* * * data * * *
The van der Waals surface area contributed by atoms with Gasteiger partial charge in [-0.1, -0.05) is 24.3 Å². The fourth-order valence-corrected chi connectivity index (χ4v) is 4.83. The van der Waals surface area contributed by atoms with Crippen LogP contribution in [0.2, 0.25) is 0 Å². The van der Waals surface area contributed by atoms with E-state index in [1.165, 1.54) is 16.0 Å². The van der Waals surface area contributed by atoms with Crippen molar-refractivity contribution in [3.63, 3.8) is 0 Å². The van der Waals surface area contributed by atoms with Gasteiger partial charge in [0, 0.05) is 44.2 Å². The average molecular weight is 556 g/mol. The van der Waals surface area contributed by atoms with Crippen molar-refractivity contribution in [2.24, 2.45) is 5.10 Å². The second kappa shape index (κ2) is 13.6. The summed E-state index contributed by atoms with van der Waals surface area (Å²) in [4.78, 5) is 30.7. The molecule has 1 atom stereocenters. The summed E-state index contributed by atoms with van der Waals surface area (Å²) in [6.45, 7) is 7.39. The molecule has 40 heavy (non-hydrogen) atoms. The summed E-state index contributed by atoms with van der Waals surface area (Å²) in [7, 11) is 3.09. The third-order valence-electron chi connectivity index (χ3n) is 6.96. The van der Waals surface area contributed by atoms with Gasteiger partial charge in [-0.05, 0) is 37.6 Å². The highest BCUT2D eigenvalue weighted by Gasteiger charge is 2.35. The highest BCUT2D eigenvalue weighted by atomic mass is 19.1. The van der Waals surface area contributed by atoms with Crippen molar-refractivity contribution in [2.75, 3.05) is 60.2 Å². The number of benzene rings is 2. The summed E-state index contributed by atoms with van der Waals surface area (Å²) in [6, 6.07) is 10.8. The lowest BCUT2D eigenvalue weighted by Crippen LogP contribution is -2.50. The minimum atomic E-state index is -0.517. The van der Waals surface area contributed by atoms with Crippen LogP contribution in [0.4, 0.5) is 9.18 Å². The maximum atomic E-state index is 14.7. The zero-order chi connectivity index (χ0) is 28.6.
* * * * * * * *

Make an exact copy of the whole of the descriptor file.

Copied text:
The van der Waals surface area contributed by atoms with Gasteiger partial charge in [-0.1, -0.05) is 24.3 Å². The fourth-order valence-corrected chi connectivity index (χ4v) is 4.83. The van der Waals surface area contributed by atoms with Crippen LogP contribution in [0.2, 0.25) is 0 Å². The van der Waals surface area contributed by atoms with E-state index in [1.165, 1.54) is 16.0 Å². The van der Waals surface area contributed by atoms with Crippen molar-refractivity contribution in [3.63, 3.8) is 0 Å². The van der Waals surface area contributed by atoms with Gasteiger partial charge in [0, 0.05) is 44.2 Å². The average molecular weight is 556 g/mol. The van der Waals surface area contributed by atoms with Crippen molar-refractivity contribution in [2.24, 2.45) is 5.10 Å². The second kappa shape index (κ2) is 13.6. The summed E-state index contributed by atoms with van der Waals surface area (Å²) in [4.78, 5) is 30.7. The molecule has 1 atom stereocenters. The summed E-state index contributed by atoms with van der Waals surface area (Å²) in [6.45, 7) is 7.39. The molecule has 40 heavy (non-hydrogen) atoms. The summed E-state index contributed by atoms with van der Waals surface area (Å²) in [7, 11) is 3.09. The third-order valence-electron chi connectivity index (χ3n) is 6.96. The van der Waals surface area contributed by atoms with Gasteiger partial charge in [-0.05, 0) is 37.6 Å². The highest BCUT2D eigenvalue weighted by Gasteiger charge is 2.35. The highest BCUT2D eigenvalue weighted by atomic mass is 19.1. The van der Waals surface area contributed by atoms with Crippen molar-refractivity contribution in [2.75, 3.05) is 60.2 Å². The number of benzene rings is 2. The summed E-state index contributed by atoms with van der Waals surface area (Å²) in [6, 6.07) is 10.8. The lowest BCUT2D eigenvalue weighted by Crippen LogP contribution is -2.50. The minimum atomic E-state index is -0.517. The van der Waals surface area contributed by atoms with Crippen LogP contribution in [0.4, 0.5) is 9.18 Å². The maximum atomic E-state index is 14.7. The zero-order chi connectivity index (χ0) is 28.6.